Universal Basic Website


Many years ago - when I was very young and you were even younger - it was standard for an ISP to provide all their users with a small amount of webspace. Both Pipex and Demon offered webspace back in 1996. If my hazy memory is correct, they offered a few megabytes - more than enough for a fledgeling website1.

But, over the years, ISPs shut down their bundled web offerings. Even their bundled email services went on the chopping block. This is sad, but understandable. Most people unbundled their email so they didn't need to stick with the same ISP. Why have user@isp.example when you could have a GMail address?

And, indeed, why host data with your ISP when you could just use Facebook?

For most people, Facebook is a pretty good personal website. You can post your photos and have your friends & family see them. You can write long heartfelt rants about your teenage melodrama. You can put up the opening times of your new business. You can even host a discussion board around a specific topic.

Now, don't get me wrong, there are a few problems with Facebook2. All your faves are problematic. But I think it shows that people want the benefits of personal websites, even if they don't want the hassle of running those websites.

What does the world look like if a country offers its citizens a Universal Basic Website? Similar to Universal Basic Income, a no-questions asked entitlement to a chunk of the Web. Perhaps a generic subdomain, some storage space, and an easy to use interface?

Oh, sure, there are lots of technical issues. You'd probably have to make sure people weren't running unapproved scripts. Moderation of prohibited content would be contentious. Tech support would be a nightmare. Some corrupt company would get billions to run a sub-standard service. A failed backup or a hacker would wipe out your bakery's recipes.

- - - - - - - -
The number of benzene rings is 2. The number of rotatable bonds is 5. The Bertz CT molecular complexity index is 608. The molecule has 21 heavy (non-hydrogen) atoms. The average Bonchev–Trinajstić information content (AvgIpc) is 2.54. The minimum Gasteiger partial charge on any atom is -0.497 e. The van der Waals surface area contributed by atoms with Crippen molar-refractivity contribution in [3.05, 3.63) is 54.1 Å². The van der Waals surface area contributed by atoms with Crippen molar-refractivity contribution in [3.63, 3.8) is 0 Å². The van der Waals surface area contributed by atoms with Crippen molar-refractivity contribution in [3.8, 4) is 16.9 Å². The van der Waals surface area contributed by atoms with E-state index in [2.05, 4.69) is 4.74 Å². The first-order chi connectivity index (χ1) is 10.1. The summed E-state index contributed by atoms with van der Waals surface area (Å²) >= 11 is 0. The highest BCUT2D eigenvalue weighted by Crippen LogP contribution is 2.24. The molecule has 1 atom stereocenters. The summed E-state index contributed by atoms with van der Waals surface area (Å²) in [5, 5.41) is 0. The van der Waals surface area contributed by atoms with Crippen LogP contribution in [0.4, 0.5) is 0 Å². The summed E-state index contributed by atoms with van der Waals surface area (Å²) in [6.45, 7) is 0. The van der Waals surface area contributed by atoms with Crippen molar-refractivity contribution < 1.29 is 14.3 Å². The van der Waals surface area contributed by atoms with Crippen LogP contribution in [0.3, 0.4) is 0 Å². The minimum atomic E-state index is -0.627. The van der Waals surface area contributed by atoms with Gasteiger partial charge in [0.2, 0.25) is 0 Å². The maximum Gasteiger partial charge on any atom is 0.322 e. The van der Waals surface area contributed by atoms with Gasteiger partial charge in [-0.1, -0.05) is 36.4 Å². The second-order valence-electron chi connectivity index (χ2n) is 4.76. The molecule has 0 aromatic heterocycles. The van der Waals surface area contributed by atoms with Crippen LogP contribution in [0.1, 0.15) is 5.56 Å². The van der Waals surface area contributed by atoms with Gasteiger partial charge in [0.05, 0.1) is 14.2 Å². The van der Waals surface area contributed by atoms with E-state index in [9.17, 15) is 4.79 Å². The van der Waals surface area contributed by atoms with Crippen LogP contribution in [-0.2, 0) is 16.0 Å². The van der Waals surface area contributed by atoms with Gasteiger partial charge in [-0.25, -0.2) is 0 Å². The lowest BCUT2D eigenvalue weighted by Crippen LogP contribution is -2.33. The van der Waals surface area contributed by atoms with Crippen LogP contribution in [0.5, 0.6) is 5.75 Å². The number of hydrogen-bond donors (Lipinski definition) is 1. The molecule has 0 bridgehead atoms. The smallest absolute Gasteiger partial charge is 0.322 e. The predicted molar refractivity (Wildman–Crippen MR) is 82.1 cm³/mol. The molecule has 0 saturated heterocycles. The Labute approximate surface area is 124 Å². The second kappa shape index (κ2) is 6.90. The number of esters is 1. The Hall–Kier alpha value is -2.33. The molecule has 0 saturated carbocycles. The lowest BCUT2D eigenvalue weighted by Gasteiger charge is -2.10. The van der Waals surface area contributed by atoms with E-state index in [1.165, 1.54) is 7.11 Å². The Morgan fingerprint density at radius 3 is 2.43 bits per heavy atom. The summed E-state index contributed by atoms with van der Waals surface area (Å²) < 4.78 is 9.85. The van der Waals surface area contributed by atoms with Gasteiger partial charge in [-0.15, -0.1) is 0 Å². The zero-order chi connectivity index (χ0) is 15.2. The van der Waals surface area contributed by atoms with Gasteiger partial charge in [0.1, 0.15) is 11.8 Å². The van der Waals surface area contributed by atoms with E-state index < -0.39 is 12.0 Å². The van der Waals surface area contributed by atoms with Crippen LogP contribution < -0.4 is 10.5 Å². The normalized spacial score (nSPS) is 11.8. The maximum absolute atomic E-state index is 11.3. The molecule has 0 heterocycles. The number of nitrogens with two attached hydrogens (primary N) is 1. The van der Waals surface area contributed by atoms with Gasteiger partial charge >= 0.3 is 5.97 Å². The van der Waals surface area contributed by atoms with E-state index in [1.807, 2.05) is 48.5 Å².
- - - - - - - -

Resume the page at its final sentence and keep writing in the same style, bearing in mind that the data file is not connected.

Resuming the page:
But...

We accept that there are common spaces in the real world3 where people can have fun without paying. Anyone can go to a park. Anyone can stick a flyer up on a community notice board. We let kids ride the bus for free.

Can we do the same in cyberspace?

You can read some other peoples' thoughts on this Mastodon thread.


  1. With background MIDI music, as was the fashion of the day. 
  2. This is an understatement. 
  3. AKA Meatspace. AKA AFK. 

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11 thoughts on “Universal Basic Website”

  1. Artemis says:

    This started with dropping usenet support of which imho the text-only discussion parts really should've been maintained as a basic universal social network to fall back on

    Reply
  2. James A says:

    Although there would be some network security questions to consider, I'm imagining the ability to configure a static website for my telephone number - not too dissimilar to setting a voicemail recording, I suppose. Let's call it webtel.

    Combined with a reserved top-level DNS name to resolve on-device contact-nicknames, this would allow my acquaintances to check my website for updates by visiting http://james. - and that would resolve to an IPv6 address that is in fact my smartphone running an energy-efficient static-content webserver (so james. would resolve differently on other people's phones).

    After the initial deployment of this groundbreaking technology -- and because in some ways it could be considered similar to two individuals communicating over a phone call or text message -- my telecom provider would add the ability for me to view basic statistics about my website (3kb served today), and my device might be able to report contact-related info the same way it does for telephony; '2 missed calls from basil. 1 webtel view from basil'.

    Webtel: it's good to HT(ML|TP)alk.

    Reply
      1. James A says:

        Indeedy - designing contact systems that are incentively-aligned to cater for genuine communication while also preserving privacy and discouraging spam/scams.. seems like a tricky problem.

        NB: The sample URL in my comment should have read: `http://james.<webtel>` (james dot angle-bracketed-webtel) to make it more clearly an invalid link, while still demonstrating the idea - my mistake for not factoring-in the HTML filtering.

        Reply

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